What would you do if you found $41,000 in a couch you just purchased; find the rightful owner, return the money, or simply keep it and hit the malls?
These are the difficult questions that three State University of New York college students had to face when they found a large sum of money in a couch they purchased at a resale store for $20.
Like most college students, Reese Werkhoven, Cally Guasti, and Lara Russo decided to bargain shop when it came to furnishing their new home. While thrift shopping at the Salvation Army, they stumbled upon an old couch, which they later purchased and took home.
They were trying out the couch, and getting cozy, when Werkhoven felt something underneath the arm of the coach. Curious, he decided to see what it was and pulled out an envelope. In that envelope was $700, all in 20 dollar bills.
“I almost peed,” Werkhoven said. “The most money I’d ever found in a couch was like fifty cents. Honestly, I’d be ecstatic to find just $5 in a couch.”
The group then wondered if there was more money hidden in the couch, and started their search. “Just when we thought we pulled out the last envelope we’d find another $1,000 a few minutes later,” said Guasti. When their excavation was over, the three students had found a total of $41,000.
At first, they had no idea who the money belonged to, and were debating on keeping it. However, they soon noticed that one of the envelopes had a woman’s name in the corner. “We had a lot of moral discussions about the money,” Russo explained. “We all agreed that we had to bring the money back to whoever it belonged to… it’s their money– we didn’t earn it. However, there were a lot of gray areas we had to consider.”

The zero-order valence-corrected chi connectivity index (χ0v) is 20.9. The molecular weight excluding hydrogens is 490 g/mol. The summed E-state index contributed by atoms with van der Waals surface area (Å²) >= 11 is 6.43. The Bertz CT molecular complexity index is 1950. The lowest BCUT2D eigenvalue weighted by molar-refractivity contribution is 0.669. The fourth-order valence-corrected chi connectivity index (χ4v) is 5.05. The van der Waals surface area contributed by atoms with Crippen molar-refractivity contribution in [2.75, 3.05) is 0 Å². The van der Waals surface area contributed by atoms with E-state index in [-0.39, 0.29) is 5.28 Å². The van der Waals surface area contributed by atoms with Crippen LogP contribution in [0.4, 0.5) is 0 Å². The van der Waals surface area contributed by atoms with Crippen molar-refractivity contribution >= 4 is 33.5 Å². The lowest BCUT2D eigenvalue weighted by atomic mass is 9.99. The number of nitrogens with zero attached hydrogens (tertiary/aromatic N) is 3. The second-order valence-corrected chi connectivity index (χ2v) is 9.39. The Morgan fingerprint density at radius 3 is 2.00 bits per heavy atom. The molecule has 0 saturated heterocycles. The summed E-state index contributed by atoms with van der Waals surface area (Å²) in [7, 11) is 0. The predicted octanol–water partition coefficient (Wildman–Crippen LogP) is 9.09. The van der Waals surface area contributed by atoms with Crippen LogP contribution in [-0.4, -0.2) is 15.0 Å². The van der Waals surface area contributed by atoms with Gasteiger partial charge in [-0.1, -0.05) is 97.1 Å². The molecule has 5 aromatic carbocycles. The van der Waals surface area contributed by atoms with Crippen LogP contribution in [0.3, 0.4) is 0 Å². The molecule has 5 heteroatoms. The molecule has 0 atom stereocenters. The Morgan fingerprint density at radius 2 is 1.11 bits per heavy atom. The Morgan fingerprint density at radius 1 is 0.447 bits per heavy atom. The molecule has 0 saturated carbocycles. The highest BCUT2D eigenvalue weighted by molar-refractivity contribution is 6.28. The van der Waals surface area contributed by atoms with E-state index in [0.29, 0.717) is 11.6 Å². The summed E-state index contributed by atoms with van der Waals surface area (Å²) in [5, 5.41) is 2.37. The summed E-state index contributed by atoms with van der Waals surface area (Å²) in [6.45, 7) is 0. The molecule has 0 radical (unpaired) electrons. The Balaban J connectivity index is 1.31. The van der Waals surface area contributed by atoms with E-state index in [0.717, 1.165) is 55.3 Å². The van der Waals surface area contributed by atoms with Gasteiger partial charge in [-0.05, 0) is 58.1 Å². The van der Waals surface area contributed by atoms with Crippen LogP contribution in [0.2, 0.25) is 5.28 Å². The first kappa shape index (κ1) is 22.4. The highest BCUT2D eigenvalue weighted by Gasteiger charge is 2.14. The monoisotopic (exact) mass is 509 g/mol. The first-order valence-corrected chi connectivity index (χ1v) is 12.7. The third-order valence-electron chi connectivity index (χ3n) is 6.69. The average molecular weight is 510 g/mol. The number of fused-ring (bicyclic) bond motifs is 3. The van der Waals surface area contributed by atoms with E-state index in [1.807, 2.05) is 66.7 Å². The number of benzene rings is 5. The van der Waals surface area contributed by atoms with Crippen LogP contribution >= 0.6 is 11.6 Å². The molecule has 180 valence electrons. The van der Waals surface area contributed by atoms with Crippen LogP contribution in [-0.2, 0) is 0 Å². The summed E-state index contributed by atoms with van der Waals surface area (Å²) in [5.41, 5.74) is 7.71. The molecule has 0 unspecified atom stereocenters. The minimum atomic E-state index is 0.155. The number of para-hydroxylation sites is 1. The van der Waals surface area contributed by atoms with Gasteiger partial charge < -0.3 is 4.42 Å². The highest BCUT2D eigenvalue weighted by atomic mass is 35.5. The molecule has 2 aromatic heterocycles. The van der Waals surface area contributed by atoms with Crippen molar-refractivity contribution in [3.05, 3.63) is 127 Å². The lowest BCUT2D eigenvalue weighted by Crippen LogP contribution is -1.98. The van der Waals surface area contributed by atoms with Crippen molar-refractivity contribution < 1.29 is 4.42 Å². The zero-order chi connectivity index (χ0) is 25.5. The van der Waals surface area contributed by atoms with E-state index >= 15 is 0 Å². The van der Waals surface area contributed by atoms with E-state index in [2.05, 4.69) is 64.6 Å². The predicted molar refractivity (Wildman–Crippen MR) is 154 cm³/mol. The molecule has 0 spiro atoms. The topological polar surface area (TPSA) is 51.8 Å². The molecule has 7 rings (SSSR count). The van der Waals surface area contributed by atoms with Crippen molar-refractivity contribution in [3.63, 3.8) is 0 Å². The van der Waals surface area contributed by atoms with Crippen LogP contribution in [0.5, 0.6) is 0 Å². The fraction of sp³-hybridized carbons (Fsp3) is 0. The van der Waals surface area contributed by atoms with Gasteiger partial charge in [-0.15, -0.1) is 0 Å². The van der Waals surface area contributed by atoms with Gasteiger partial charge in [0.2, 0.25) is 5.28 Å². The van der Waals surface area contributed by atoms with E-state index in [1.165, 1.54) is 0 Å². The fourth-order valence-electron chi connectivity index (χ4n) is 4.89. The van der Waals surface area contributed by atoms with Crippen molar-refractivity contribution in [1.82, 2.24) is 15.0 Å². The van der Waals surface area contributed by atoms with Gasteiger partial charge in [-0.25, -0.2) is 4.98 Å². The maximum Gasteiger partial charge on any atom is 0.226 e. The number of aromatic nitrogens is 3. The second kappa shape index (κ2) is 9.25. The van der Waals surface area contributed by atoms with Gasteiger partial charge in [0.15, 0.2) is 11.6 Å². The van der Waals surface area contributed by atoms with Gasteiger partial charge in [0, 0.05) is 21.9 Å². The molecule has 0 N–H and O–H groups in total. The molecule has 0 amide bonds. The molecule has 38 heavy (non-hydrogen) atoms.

They each called their parents and asked them for advice. They were all told the same thing: to find the woman and give her back the money. However, they were afraid that the owner of the money would be a bad person, like a drug dealer, and wouldn’t deserve to have it back.
“My mom said that I have a good moral compass, and if I don’t think that someone is a good person, or deserving of the money, then I’m not obligated to give it to them. This really threw me off. Where do you draw the line? It’s all very subjective.”
The next day, Werkhoven’s mom found the woman’s name listed in the phone book. When he got off work he gave the woman a call and told her about how they came upon the couch. She was very short with him, and simply said, “Oh, I left a lot of money in that couch.”
He told her that they would return the money as soon as possible. However, on the way to her house in the Hudson Valley, they started having second thoughts. “About halfway to her house we stopped the car and had a serious discussion…what if she’s a really bad person? What can we do at this point if we meet her and decide we don’t want to give her the money?”
After a lengthy discussion, the group continued their drive and arrived at the woman’s house. “I think the part of this whole experience that cleared away my prior thoughts and worries was when I saw the woman’s daughter and granddaughter greet us at the door.” Werkhoven said. “I could just tell right away that these were nice people.”
The woman, who asked to not be identified, explained to the group that she had been stashing her money in the couch for the past thirty years. When she went to have surgery, the doctor told her children that they should replace the couch with a bed, which is how the couch ended up at the Salvation Army. “We almost didn’t pick that couch,” Russo said. “It’s pretty ugly and smells, but it was the only couch that fit the right dimensions for our living room.”
The woman was thrilled to get her money back, and gave the students $1,000 for returning it.
Image via Wikimedia Commons